What happens if a trademark is not utilized in connection with a tangible
good? E-commerce transactions emerged with the introduction of the internet.
Various meta links with allusions to trademark infringement may exist; however,
these meta links may not be utilized to specify the products that are
Such non-physical or invisible use through meta links, particularly on Google,
is a common occurrence. Can a trademark owner take legal action against
infringers who use a trademark invisibly or without physical contact?
To begin thinking about this issue, we must first comprehend what a meta tag or
meta link is. In actuality, these are key phrases that describe a web page's
content in an HTML document. Customers cannot see these Meta Links or Meta Tags.
In actuality, these are employed by Google Ads programme to achieve the intended
In actuality, these Meta Tags, which are incorporated into HTML web pages,
provide a summary of the information on that particular web page. With the use
of these meta links or meta tags, the Google Ad programme offer comparable
sponsored results when a customer searches for a specific word or trademark.
The question is whether the Trademarks Act 1999 permits such covert use of a
trademark through Meta Tags or Meta Links, or if such usage also falls under the
purview of passing off and trademark infringement.
Let's first examine what constitutes trademark use in order to comprehend this.
The Trademarks Act of 1999 defines a trademark under section 2(1)(zb).
2 (1) (zb) "trade mark" means a mark capable of being represented graphically
and which is capable of distinguishing the goods or services of one person from
those of others and may include the shape of goods, their packaging, and
combination of colours,
In relation to Chapter XII (other than section 107), a registered trade mark or
mark used in relation to goods or services for the purpose of indicating or so
as to indicate a connection in the course of trade between the goods or
services, as the case may be, and some person having the right as proprietor to
use the mark.
In relation to other provisions of this Act, a mark used or proposed to be used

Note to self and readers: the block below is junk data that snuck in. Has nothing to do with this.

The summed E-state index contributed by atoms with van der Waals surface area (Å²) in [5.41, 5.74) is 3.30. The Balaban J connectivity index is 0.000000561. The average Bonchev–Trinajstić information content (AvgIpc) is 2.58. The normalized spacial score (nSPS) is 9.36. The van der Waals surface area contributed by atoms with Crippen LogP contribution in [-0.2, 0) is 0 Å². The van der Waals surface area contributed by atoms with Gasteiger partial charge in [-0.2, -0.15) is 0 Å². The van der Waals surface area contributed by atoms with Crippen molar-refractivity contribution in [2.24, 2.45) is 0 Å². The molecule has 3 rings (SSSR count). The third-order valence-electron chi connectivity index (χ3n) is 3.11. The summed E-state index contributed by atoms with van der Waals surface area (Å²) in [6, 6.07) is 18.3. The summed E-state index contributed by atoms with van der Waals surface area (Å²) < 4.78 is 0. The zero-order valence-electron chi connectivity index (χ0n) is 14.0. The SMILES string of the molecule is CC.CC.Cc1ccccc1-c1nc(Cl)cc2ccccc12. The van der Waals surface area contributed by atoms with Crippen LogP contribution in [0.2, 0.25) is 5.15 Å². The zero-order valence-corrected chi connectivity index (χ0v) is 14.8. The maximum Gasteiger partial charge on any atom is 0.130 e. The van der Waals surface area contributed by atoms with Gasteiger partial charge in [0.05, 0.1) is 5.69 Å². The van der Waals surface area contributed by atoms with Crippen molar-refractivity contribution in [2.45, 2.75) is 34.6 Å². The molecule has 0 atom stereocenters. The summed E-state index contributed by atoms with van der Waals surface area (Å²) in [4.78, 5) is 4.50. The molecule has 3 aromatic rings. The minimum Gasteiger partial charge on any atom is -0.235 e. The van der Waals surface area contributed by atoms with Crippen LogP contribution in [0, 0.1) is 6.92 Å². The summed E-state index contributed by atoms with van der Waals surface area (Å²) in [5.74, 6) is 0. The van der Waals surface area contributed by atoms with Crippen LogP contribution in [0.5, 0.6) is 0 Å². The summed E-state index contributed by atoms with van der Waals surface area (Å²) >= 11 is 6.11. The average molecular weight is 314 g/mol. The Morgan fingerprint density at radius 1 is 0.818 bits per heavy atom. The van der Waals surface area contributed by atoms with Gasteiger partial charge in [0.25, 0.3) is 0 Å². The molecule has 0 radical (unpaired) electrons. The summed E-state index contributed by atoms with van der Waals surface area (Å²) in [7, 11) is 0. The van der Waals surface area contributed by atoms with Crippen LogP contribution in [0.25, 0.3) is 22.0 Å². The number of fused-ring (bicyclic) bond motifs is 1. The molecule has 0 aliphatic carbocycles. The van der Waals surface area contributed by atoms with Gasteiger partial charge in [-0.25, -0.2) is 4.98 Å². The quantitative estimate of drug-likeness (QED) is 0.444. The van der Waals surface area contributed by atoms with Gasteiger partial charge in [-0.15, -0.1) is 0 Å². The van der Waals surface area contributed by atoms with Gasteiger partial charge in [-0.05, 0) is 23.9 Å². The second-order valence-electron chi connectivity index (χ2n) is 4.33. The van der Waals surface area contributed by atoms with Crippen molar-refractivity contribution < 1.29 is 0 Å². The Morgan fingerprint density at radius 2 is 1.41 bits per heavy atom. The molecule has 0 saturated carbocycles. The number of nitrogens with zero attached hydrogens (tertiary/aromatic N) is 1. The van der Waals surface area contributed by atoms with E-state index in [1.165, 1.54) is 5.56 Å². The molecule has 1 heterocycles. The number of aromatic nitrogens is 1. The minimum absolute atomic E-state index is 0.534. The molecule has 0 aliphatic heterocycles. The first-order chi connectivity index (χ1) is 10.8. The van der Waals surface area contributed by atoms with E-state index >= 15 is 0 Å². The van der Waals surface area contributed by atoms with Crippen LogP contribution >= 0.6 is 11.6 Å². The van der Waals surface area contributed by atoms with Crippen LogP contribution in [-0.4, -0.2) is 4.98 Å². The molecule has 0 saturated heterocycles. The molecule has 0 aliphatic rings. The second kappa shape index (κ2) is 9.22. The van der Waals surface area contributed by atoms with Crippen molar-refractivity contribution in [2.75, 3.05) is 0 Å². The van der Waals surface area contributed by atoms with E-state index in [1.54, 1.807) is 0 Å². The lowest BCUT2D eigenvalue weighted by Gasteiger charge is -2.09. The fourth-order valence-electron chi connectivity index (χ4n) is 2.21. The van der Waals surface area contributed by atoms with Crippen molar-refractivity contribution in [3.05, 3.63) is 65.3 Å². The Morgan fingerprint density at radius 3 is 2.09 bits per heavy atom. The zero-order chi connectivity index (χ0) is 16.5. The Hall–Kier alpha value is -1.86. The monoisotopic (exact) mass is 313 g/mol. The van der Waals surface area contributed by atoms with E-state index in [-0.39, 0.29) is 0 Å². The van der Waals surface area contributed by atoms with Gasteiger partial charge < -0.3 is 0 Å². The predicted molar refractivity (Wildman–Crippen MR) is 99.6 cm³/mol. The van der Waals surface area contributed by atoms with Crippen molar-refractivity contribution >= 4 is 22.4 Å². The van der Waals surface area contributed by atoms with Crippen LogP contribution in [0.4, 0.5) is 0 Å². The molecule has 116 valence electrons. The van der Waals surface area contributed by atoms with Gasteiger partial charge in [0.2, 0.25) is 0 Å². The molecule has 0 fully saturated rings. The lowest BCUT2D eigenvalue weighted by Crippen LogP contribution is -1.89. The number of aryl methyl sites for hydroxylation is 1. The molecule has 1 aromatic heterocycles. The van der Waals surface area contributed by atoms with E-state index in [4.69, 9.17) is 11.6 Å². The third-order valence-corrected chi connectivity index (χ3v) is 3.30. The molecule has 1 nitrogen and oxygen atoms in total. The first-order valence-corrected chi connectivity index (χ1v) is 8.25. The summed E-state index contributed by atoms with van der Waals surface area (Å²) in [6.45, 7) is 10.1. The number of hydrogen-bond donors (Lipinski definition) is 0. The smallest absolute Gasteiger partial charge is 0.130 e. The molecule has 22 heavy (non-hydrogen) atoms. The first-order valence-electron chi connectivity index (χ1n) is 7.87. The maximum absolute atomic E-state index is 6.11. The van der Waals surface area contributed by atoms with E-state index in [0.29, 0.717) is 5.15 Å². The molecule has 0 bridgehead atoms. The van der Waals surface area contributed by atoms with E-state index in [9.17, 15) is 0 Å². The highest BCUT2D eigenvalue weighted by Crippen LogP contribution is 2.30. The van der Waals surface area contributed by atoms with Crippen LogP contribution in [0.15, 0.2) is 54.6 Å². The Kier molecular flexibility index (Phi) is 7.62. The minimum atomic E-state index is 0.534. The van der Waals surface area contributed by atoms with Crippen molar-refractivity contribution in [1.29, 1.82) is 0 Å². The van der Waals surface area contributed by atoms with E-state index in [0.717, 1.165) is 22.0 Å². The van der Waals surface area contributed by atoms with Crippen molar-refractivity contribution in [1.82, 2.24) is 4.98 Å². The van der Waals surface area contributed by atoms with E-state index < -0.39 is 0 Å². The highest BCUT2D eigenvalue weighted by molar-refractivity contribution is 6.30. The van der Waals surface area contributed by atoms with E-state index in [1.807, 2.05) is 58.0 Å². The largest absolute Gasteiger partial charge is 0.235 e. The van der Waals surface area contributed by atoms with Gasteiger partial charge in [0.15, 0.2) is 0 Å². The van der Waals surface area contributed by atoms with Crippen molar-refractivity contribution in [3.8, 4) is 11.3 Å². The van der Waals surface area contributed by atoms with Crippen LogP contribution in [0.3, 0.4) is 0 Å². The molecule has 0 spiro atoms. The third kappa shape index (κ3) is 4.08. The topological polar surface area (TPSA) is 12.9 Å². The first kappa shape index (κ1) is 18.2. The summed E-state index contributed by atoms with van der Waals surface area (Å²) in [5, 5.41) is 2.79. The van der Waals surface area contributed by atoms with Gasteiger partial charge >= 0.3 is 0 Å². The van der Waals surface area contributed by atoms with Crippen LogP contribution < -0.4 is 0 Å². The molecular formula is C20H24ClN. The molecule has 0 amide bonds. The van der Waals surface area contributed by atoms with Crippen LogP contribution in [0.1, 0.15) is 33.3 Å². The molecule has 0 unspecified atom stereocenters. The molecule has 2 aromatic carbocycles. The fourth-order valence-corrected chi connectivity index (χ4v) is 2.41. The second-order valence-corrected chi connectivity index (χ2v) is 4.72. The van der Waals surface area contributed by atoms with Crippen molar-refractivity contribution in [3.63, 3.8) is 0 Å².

in relation to goods or services for the purpose of indicating or so to indicate
a connection in the course of trade between the goods or services, as the case
and some person having the right, either as proprietor or by way of permitted
user, to use the mark, whether with or without any indication of the identity of
that person, and includes a certification trade mark or collective mark. "
This definition of "trademark" assumes that a trademark is used in relation to
goods or services for the purpose of indicating or implying a connection in the
course of trade between the goods or services.
Thus, trademark use includes its application to goods or services. However, this
definition does not specify whether non-physical or invisible use also
constitutes trademark use.
One such case was heard by the Hon'ble High Court of Delhi. The Hon'ble High
Court of Delhi's decision dated 30.10.2021 in Suit bearing CS(COMM) No. 1 of
2017 titled Drs Logistics (P) Ltd & Another Vs Google India Pvt Ltd & Anr dealt
with the infringement of the Plaintiff's trademark through meta links. This case
was filed by the plaintiff on the ground that its trademark AGARWAL should not
be allowed to be used by Google through Meta Tags.
In fact, none of the parties own the Meta Tags. Meta-tags are keywords that are
used in the website's HTML Google Ad Words Program codes but are not visible to
visitors. The use of meta-tags in relation to sponsored search results in the
desired result based on Google's algorithm.
The Hon'ble High Court of Delhi was pleased to note that Google's non-physical
and invisible use of trademarks via Meta Links does constitute trademark use.
Another case was 260 (2019) DLT 690 titled as Amway India Enterprises Pvt. Ltd.
and Ors. Vs. 1MG Technologies Pvt. Ltd. and Ors., in which the Hon'ble High
Court of Delhi held that use of Plaintiff's Trademark AMWAY by third party